28. Luke Waddell, 2B (24) AA. As a positive note, Waddell has a plus/plus hit tool which will likely carry him to the show at some point. Unfortunately, all his other tools are suspect with the arm being so bad as to cost any non-routine double play. Likely needs to adopt a couple other positions and become an empty high average utility guy like Cesar Hernandez or what Nick Madrigal should be. Could rate higher but his upside is “1-2 WAR utility guy” and while the talking heads on the Baseball Channel call these guys, “the glue holding the team together,” reality says they are pretty interchangeable. ETA 2024
29. Braden Shewmake, SS (25) AAA. Had a “Bob Horner” start to the year before righting the ship and playing well until tearing the PCL in his left knee to end his season. If rehab goes well he is in the mix to make a team (not ours) as an average utility infielder or perhaps be a starter on a bad team. ETA 2023
30. Jesse Franklin, RF (24) AA. Power hitting outfielder who strikes out too much. Off to a decent start at Mississippi, he scragged his elbow and required Tommy John surgery. He will be looking to shake off the rust this year. Franklin’s combination of plus power paired with slightly below average contact skill does not have a good track record for producing major leaguers although the Cardinals and Giants seem to hit on one every couple of years. He is actually named Jesse Franklin V and should he make the team I’m coining the nickname, “one for the thumb.” ETA 2024
31. Adam Shoemaker, LHP (20) A. Huge Canadian lefty who is currently a soft tosser but projects for much more according to the scouts. Currently has an average curve and change and should stay a starter provided he can break wind with his heater. ETA 2026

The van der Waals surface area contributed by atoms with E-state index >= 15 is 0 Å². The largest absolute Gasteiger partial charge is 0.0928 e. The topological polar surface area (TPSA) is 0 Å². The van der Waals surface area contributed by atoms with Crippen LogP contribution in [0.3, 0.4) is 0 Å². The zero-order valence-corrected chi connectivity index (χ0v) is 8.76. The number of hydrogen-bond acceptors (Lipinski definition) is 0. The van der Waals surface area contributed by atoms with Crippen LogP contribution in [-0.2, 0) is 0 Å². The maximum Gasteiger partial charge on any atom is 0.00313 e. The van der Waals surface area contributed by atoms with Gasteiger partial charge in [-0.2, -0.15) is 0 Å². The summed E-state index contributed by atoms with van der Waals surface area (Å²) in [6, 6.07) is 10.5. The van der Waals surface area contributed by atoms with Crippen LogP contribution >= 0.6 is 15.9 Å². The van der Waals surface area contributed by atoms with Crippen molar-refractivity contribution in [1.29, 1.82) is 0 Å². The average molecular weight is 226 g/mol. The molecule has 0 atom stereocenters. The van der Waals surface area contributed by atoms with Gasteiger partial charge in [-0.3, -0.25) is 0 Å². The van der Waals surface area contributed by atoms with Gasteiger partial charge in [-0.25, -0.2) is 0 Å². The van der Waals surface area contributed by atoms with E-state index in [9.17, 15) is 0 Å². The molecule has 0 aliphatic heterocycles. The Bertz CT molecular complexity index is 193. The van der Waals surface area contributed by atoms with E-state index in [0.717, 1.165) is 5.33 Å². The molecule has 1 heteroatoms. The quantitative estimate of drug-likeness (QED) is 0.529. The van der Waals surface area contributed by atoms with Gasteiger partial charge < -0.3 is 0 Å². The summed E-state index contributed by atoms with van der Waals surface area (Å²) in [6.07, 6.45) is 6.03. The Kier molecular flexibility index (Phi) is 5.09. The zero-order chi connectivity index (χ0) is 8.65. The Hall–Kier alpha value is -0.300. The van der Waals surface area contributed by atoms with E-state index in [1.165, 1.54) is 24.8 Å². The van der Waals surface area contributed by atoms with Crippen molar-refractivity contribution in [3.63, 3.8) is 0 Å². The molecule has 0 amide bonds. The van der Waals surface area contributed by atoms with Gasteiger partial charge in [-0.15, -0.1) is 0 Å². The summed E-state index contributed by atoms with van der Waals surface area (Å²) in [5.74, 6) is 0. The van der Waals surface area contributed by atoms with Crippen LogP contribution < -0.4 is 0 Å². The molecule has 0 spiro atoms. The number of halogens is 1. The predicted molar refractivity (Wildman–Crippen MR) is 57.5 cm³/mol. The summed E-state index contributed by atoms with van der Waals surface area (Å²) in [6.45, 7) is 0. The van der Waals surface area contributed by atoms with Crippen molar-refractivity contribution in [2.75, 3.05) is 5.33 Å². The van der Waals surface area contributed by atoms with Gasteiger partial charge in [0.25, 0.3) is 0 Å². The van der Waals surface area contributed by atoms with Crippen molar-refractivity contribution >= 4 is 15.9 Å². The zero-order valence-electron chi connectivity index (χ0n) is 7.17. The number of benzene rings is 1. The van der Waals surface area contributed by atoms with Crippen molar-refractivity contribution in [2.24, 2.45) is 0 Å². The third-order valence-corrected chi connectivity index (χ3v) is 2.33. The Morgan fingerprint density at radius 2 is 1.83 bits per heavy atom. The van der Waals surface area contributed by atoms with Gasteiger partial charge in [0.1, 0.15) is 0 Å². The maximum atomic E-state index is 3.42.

32. Tyler Collins, CF (20) Complex. Barely played this season after having a great year in 2021. No injuries were reported. Has a plus hit tool, good plate recognition and good speed so I’m giving him a mulligan here but he really needs to produce in 2023. ETA 2026
33. Austin Smith, RHP (24) A+. Minor league closers have a ghastly record of MLB success but every once in a while someone manages a few years of plus production. Smith has a 98 mph fastball and a slurve that the team wants him to speed up and use as a true slider. Double A is usually the touchstone for these sorts. ETA 2025
34. Jair Cassanova, OF (19) Complex. Already physically mature and scouts doubt he can stay in center long term but he is above average in the hit, power, and throw tools so he will get some chances. ETA 2026
35. Jared Johnson, RHP (21) A. He bulked up and got his fastball to sit 97-98 before needing Tommy John. He has always had good command and control and was developing an improving slider before the injury. Would rank about 15th if healthy. Relief only profile. ETA 2026
36. Stephan Paolini, OF (21) A. A toolsy 5th round selection back in 2019, Paolini made strides towards actually developing as a ballplayer this season. The team has been reworking his swing for 2 years now and it finally began to show promise down the stretch. Long shot at this point but will get chances as the developmental staff still believe in the tools. ETA 2026
37. Nolan Kingham, RHP (26) AAA. The lost year really cost this guy as he was on the verge of actual prospect status and then needed all of 2021 to find his groove again. He doesn’t strike out or walk many guys while keeping the ball on the ground and would have been the platonic ideal of a 5th starter in 1980. Unfortunately, modern baseball is not kind to this profile and for 2023 he would be best used as the garbage time long reliever. ETA 2023
38. Tyler Tolve, C (23) A+. Put up a second straight year of good (116 OPS+) production for a catcher and did much better at controlling the running game this season as he was all the way up to dreadful. The kind of guy who now mostly toils in AAA as 3rd catchers are no longer a thing on modern mlb rosters. ETA 2025